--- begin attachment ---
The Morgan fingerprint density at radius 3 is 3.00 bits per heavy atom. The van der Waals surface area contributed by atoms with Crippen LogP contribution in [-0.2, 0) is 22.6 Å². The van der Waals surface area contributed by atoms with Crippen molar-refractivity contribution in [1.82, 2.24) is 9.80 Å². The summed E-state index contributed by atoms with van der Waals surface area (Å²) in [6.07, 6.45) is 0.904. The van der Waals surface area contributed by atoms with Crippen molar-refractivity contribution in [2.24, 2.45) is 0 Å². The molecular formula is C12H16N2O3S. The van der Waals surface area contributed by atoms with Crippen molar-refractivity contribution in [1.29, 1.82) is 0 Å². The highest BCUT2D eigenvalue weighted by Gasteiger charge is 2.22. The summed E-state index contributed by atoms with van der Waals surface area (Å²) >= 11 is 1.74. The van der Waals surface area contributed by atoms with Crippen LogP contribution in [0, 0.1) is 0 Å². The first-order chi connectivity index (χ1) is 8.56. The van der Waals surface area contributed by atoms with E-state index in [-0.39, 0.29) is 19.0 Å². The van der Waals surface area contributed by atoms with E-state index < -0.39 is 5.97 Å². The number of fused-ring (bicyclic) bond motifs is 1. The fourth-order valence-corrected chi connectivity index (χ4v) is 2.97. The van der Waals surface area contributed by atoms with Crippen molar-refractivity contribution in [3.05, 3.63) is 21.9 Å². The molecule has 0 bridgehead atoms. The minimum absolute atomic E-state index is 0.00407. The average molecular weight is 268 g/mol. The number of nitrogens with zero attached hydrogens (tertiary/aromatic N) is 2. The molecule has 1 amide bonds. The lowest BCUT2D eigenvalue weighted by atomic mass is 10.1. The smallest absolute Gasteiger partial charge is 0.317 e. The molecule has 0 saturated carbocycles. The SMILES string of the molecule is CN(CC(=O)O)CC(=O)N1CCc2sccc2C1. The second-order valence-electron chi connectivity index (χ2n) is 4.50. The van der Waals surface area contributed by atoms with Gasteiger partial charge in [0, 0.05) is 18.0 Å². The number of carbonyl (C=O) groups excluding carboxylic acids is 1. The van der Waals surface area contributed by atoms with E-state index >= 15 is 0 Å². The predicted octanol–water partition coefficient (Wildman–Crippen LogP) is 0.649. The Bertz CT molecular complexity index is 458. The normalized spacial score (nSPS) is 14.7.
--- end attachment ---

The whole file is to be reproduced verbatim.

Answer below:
The Morgan fingerprint density at radius 3 is 3.00 bits per heavy atom. The van der Waals surface area contributed by atoms with Crippen LogP contribution in [-0.2, 0) is 22.6 Å². The van der Waals surface area contributed by atoms with Crippen molar-refractivity contribution in [1.82, 2.24) is 9.80 Å². The summed E-state index contributed by atoms with van der Waals surface area (Å²) in [6.07, 6.45) is 0.904. The van der Waals surface area contributed by atoms with Crippen molar-refractivity contribution in [2.24, 2.45) is 0 Å². The molecular formula is C12H16N2O3S. The van der Waals surface area contributed by atoms with Crippen molar-refractivity contribution in [1.29, 1.82) is 0 Å². The highest BCUT2D eigenvalue weighted by Gasteiger charge is 2.22. The summed E-state index contributed by atoms with van der Waals surface area (Å²) >= 11 is 1.74. The van der Waals surface area contributed by atoms with Crippen LogP contribution in [0, 0.1) is 0 Å². The first-order chi connectivity index (χ1) is 8.56. The van der Waals surface area contributed by atoms with E-state index in [-0.39, 0.29) is 19.0 Å². The van der Waals surface area contributed by atoms with E-state index < -0.39 is 5.97 Å². The number of fused-ring (bicyclic) bond motifs is 1. The fourth-order valence-corrected chi connectivity index (χ4v) is 2.97. The van der Waals surface area contributed by atoms with Crippen molar-refractivity contribution in [3.05, 3.63) is 21.9 Å². The molecule has 0 bridgehead atoms. The minimum absolute atomic E-state index is 0.00407. The average molecular weight is 268 g/mol. The number of nitrogens with zero attached hydrogens (tertiary/aromatic N) is 2. The molecule has 1 amide bonds. The lowest BCUT2D eigenvalue weighted by atomic mass is 10.1. The smallest absolute Gasteiger partial charge is 0.317 e. The molecule has 0 saturated carbocycles. The SMILES string of the molecule is CN(CC(=O)O)CC(=O)N1CCc2sccc2C1. The second-order valence-electron chi connectivity index (χ2n) is 4.50. The van der Waals surface area contributed by atoms with Gasteiger partial charge in [0, 0.05) is 18.0 Å². The number of carbonyl (C=O) groups excluding carboxylic acids is 1. The van der Waals surface area contributed by atoms with E-state index >= 15 is 0 Å². The predicted octanol–water partition coefficient (Wildman–Crippen LogP) is 0.649. The Bertz CT molecular complexity index is 458. The normalized spacial score (nSPS) is 14.7.